I'm to the point now watching this rediculous attempt from Sony to attach it's controls on something that I purchase the rights to use/listen/backup and trying to enforce through deviant means. What is this rootkit supposed to do!? They just wanted to install it for the Hell Of It? Nope, it's supposed to reinforce their stupid DRM bullshit and keep me from listening to the music that I paid for. I'm to the end of my rope. I think that there needs to be a group or mutiple groups put together that should purposefully break what Sony is trying to do. I've been years out of the programming/Computer industry and thus lack the skills to do it, but I think that we should form Anti-DRM, anti-Sony groups to demolish the protection that they put on their stupid CD's. I will not from this day forward purchase anymore music from Sony until they drop their Bullshit practices. I call for a Boycot of Sony's Music. I'm not sure what one man can start, but I'll be damned if I'm going to stand around any longer and watch Sony impose itself on me! They want me to buy their shit, then they want to enforce by deviance their policy, and after all that they hijack my PC for WHo knows what! Ahhh! Time for a Revolution. I love my PS2, but am refusing to play it again until SONY stops all this Bullshit! No more video games purchased either. Damn you Sony! Leave me the Hell alone! Stay off of my Computer and my CD's! Damn you!

    With that said, I feel somewhat better, but am still disturbed deep inside that they would have to stoop to that level to try and enforce their protection. Maybe they don't realize that as the sound comes out of the speakers it can be recorded with a MIC and pirated that way, or through LINE OUT. Damn them. Rant Over.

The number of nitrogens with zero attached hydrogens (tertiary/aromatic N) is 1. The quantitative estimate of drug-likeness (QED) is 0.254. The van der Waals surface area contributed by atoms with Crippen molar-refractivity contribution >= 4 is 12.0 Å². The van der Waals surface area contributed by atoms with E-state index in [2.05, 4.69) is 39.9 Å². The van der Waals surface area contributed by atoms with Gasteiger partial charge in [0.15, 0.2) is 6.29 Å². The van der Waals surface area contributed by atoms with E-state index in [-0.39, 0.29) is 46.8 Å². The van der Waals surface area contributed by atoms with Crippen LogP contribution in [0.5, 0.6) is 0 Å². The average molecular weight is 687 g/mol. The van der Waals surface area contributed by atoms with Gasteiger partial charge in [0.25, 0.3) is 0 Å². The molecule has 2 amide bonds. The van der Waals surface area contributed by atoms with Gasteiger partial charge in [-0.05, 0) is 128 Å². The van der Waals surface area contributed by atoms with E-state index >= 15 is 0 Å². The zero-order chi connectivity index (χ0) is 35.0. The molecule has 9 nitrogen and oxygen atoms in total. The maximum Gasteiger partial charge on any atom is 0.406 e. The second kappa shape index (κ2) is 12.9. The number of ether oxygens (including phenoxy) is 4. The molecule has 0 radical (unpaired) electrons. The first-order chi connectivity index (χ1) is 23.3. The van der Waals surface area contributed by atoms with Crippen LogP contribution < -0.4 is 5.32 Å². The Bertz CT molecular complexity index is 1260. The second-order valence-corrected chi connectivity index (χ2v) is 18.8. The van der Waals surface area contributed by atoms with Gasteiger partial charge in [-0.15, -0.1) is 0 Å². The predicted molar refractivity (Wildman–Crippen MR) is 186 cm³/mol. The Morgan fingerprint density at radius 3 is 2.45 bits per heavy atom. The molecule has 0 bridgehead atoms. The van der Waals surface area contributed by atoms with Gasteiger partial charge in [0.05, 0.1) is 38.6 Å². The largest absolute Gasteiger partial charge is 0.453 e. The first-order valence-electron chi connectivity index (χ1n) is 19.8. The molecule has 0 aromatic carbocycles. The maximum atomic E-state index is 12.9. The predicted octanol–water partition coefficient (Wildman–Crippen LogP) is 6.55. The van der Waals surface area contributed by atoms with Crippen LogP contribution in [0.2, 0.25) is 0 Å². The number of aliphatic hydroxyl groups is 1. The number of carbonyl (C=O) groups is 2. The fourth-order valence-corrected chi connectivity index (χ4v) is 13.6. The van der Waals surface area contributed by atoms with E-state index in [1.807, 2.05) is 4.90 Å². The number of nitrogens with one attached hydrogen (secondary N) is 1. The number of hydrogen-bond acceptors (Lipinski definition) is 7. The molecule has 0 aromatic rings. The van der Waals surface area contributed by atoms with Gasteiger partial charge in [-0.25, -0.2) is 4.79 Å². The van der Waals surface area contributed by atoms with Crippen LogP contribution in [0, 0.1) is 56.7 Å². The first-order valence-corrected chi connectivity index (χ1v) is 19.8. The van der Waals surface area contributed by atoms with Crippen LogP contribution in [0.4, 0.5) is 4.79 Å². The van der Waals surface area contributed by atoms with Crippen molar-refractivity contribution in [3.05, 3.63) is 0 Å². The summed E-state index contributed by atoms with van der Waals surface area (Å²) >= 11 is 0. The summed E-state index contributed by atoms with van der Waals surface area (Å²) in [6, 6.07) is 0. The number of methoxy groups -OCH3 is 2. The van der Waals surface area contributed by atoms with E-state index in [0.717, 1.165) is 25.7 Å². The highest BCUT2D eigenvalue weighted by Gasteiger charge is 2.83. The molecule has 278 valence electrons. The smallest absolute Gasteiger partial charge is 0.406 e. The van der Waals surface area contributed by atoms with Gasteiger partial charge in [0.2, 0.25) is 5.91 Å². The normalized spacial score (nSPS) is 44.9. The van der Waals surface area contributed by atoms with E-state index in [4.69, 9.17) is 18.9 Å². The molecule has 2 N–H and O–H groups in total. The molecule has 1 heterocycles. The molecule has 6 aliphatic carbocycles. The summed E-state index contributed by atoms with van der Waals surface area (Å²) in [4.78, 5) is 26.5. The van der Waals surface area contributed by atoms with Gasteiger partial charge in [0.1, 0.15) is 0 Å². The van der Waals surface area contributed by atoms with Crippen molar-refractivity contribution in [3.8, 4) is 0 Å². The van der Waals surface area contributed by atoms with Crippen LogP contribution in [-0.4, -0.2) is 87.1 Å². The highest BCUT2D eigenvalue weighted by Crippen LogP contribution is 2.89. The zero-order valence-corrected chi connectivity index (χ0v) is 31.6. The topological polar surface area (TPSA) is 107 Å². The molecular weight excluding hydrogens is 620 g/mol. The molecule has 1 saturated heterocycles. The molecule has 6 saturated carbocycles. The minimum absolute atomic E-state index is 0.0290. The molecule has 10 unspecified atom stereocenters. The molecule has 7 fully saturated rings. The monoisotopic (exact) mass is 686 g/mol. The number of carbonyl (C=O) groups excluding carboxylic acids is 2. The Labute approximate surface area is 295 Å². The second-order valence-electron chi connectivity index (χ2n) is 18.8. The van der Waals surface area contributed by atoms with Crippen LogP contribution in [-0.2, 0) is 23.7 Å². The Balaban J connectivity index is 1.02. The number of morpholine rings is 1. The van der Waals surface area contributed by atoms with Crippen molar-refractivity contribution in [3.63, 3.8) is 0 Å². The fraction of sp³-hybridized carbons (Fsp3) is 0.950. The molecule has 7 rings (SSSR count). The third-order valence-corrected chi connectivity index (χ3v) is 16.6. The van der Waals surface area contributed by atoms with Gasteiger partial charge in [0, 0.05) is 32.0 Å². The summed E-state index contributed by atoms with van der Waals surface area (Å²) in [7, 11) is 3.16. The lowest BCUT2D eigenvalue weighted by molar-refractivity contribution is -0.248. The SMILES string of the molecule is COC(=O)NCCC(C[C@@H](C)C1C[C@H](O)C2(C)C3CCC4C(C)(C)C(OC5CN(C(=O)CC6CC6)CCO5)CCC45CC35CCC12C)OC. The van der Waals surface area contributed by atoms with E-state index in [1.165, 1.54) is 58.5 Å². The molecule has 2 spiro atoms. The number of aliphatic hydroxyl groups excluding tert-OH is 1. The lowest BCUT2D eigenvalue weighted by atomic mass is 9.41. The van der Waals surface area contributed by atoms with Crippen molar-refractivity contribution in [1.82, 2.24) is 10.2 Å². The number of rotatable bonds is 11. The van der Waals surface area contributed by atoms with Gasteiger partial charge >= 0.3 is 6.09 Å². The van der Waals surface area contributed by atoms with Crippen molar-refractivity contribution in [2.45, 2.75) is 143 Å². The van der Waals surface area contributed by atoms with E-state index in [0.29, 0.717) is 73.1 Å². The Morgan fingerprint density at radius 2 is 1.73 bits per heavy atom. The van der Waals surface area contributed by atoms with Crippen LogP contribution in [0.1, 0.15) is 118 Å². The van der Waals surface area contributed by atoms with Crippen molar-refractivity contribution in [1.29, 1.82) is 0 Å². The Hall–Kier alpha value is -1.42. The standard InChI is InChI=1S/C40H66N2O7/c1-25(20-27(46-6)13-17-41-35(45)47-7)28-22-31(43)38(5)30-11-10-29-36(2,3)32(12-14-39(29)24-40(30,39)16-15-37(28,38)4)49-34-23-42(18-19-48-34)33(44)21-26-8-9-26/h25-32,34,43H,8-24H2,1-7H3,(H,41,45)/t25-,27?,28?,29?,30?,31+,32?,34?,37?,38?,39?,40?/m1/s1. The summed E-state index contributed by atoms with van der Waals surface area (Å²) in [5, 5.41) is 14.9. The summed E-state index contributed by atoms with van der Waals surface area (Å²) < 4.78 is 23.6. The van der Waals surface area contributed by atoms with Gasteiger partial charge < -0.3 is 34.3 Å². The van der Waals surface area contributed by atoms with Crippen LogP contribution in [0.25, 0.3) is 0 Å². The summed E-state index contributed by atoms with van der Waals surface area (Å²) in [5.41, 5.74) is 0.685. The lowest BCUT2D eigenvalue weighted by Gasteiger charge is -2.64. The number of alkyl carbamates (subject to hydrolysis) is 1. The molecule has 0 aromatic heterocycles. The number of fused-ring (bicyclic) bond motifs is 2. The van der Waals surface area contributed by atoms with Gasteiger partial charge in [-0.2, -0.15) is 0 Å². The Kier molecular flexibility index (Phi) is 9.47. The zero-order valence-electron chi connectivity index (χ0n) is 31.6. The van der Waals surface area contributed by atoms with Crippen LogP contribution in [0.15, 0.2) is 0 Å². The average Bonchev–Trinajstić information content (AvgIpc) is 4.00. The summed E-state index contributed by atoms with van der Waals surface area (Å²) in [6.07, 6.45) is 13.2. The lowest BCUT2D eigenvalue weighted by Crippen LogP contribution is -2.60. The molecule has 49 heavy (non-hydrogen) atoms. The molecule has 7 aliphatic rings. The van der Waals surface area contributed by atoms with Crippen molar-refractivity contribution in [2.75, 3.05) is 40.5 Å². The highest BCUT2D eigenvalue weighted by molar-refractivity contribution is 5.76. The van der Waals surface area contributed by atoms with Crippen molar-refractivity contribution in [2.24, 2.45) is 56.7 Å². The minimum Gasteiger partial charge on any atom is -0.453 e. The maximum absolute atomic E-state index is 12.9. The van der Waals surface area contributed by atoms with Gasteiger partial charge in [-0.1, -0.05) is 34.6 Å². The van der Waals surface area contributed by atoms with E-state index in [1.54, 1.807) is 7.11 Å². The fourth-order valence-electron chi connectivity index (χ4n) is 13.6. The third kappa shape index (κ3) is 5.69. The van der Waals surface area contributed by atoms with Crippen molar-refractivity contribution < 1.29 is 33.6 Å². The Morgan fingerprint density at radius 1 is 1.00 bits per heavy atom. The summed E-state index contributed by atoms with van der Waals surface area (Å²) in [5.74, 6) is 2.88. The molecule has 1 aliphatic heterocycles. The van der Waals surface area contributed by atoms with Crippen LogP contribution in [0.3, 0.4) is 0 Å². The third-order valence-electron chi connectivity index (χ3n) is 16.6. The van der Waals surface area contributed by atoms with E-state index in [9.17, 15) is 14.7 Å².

• by TeknoHog ( 164938 ) on Wednesday November 02, 2005 @07:27PM (#13937135) Homepage Journal
    When it comes to upload capacity, ADSL2+ is no better than plain ADSL. Therefore I don't see much of an improvement there. I think the 8/1 ratio in plain ADSL is dumb enough already.
    • Nobody is offering that though(at least in this country - max is 512kb and most have 256). Apparently at those speeds voice quality suffers, so they don't offer it.

      ADSL2+ will have 1MB+ upload from the start, so it's an improvement.

      Also with ADSL2+ you can trade upload for download, so if you wanted a 2MB upload you'd have a slower download (don't know how much slower - it's not equal, and nobody offers it yet anyway).
  • MPAA figures (Score:5, Interesting)

    by Zocalo ( 252965 ) on Wednesday November 02, 2005 @07:28PM (#13937142) Homepage
    I think it's pretty obvious where the MPAA is getting its figures from myself. By their own admission the MPAA and similar bodies are monitoring the P2P networks and the associated support infrastructure, so it's quite likely they have a pretty good idea how many copies of a given film or whatever are being downloaded. In the case of a movie, I'd assume that they assume that each download equates to the lost revenue they would otherwise have got from a theatre ticket, rental or media sale and multiply out accordingly.

    Obviously they want the largest figure possible to get the politicians in a spin ("OMG! We're not getting the tax on $5.4b!"), so factoring in relative prices of the media in different markets is probably fudged, and a cant towards the more profitable of the three options is quite likely. The mere possibility of the fourth option, that someone will have downloaded the file just because it didn't cost them anything and wouldn't otherwise have seen it the film before it hit the TV screen, if at all, almost certainly isn't going to be a factor of course.

  • WHAT??? (Score:5, Insightful)

    by Brain_Recall ( 868040 ) <brain_recall&yahoo,com> on Wednesday November 02, 2005 @07:30PM (#13937163)
    This component is not malicious and does not compromise security.

    Say WHAT? ... I ... This.... WOW.